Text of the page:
Socio-economic background is a major barrier to increasing diversity on public bodies, not only inhibiting the recruitment of women, people from ethnic minorities and people with disabilities, but also a wider range of white men. Age and regional background are also likely to create barriers.

We have been impressed by the efforts of the Commissioner for Public Appointments and the Cabinet Office to encourage women and members of minorities to put themselves forward for places on public bodies. But we do not believe that these efforts yet match the scale of the task. It is necessary to counter long-established traditions that prejudice efforts to recruit more widely. Departmental policies on remuneration reflect these older traditions, with no real coherence or consistency. The majority of places, especially on advisory bodies, are unpaid. We found no evidence that remuneration is tailored to encouraging a wider range of people to apply for posts. We are also persuaded that meeting times, hours, expenses and benefit rules are not geared to the needs of working people, women, or those with caring obligations or disabilities.

Thus we recommend a high-profile national strategy to increase diversity and lay representation on public bodies. We recommend that the criteria for membership of boards should be widened from the current narrow terms to a wider competency-based approach; that more chairs and members of boards should be paid appropriately; that the terms on which people serve on boards should be made more flexible; and that mentoring and apprenticeship schemes should be more widely used to assist non-traditional members of boards to acclimatise to the demands on them.

More could be done to recruit able people from existing networks of women, ethnic minorities, people with disabilities and working people. But we also recommend that the Government should enter into an experiment with appointment by a form of lot, using as a model the pioneering work of the National Lottery Community Fund's regional committees, which randomly recruit people from the electoral roll and rigorously ensure their ability and suitability for public service. We also recommend the use of elections in some circumstances, especially at local level.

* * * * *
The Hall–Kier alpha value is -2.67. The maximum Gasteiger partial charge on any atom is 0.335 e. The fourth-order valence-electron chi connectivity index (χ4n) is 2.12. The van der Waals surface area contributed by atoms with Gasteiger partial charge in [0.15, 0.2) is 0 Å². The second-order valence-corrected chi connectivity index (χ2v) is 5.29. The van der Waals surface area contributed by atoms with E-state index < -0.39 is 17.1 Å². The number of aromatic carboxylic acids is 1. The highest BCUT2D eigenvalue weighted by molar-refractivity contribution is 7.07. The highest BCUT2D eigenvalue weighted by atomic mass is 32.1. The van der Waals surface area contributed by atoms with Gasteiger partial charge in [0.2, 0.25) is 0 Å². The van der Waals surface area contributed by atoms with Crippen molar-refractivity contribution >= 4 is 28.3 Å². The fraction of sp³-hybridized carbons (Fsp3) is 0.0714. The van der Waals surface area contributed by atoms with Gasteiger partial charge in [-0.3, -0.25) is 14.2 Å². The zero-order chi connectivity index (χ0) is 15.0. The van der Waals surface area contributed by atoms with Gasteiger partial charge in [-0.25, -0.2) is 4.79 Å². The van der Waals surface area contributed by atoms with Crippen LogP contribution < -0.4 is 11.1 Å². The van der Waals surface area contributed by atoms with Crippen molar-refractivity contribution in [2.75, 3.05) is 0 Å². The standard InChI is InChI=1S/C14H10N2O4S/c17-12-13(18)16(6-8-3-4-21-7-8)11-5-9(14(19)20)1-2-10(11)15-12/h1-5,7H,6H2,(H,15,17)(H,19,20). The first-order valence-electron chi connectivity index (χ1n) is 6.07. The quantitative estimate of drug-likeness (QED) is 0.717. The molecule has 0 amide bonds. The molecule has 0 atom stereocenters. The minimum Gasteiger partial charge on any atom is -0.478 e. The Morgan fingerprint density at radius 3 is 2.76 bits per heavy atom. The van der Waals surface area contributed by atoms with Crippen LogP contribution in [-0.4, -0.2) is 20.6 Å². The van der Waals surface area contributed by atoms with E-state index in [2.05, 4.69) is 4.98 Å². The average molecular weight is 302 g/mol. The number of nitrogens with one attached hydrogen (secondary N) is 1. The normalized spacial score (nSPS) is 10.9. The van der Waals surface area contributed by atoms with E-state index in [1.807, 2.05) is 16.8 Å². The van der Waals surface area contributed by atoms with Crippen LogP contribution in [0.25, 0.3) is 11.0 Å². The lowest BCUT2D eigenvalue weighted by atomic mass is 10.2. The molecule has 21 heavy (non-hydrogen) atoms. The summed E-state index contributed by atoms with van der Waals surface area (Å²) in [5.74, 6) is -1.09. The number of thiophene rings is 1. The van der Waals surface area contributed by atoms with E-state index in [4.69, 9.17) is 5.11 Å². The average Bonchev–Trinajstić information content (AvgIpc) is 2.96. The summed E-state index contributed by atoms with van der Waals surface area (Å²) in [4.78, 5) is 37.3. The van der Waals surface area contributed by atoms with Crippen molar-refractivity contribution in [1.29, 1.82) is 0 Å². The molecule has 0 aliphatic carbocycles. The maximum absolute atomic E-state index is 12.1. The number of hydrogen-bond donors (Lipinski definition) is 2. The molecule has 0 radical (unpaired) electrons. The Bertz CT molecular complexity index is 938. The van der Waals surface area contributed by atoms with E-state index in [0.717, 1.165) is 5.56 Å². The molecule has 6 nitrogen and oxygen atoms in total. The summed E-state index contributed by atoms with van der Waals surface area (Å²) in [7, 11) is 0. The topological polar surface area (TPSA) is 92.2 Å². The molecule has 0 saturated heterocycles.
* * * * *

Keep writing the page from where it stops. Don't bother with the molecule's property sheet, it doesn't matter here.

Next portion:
We assess the case for a more assertive Parliamentary approach to public appointments. We recommend that, in the case of key posts, select committees should have the power, after a hearing with proposed appointees, to issue a Letter of Reservation which would lead to the re-opening of the competition for a post.

Finally, we make the case for a Public Appointments Commission, on the model of the successful NHS Appointments Commission, to take over the actual process of appointment from ministers. Our view is that a single body of this kind, operating a transparent and standard process independently of ministers and fully accountable to Parliament, is necessary to create public confidence in the integrity of the system, to eradicate any element of patronage, and to provide a unified and professional focus within government for work on appointments. Ministers would continue to determine the roles of public bodies and the criteria and qualifications for board members, but would not be directly involved in making actual appointments. In the absence of such a commission, we recommend a new structure for co-ordinating public appointments within government.

All our recommendations flow from a recognition of the centrality of appointment in governance arrangements. This is why it is important to ensure that the process of appointment has integrity and is free from the taint of patronage. It is also why the public appointments system should be seen as an opportunity to enlist large numbers of people, of all backgrounds and groups, for the task of public service. Reform aimed at securing better public services therefore needs to include attention to the process of appointing those people who run many of these services.

1   The Rights of Man, 1791 Back

2   Q1291 Back

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Prepared 10 July 2003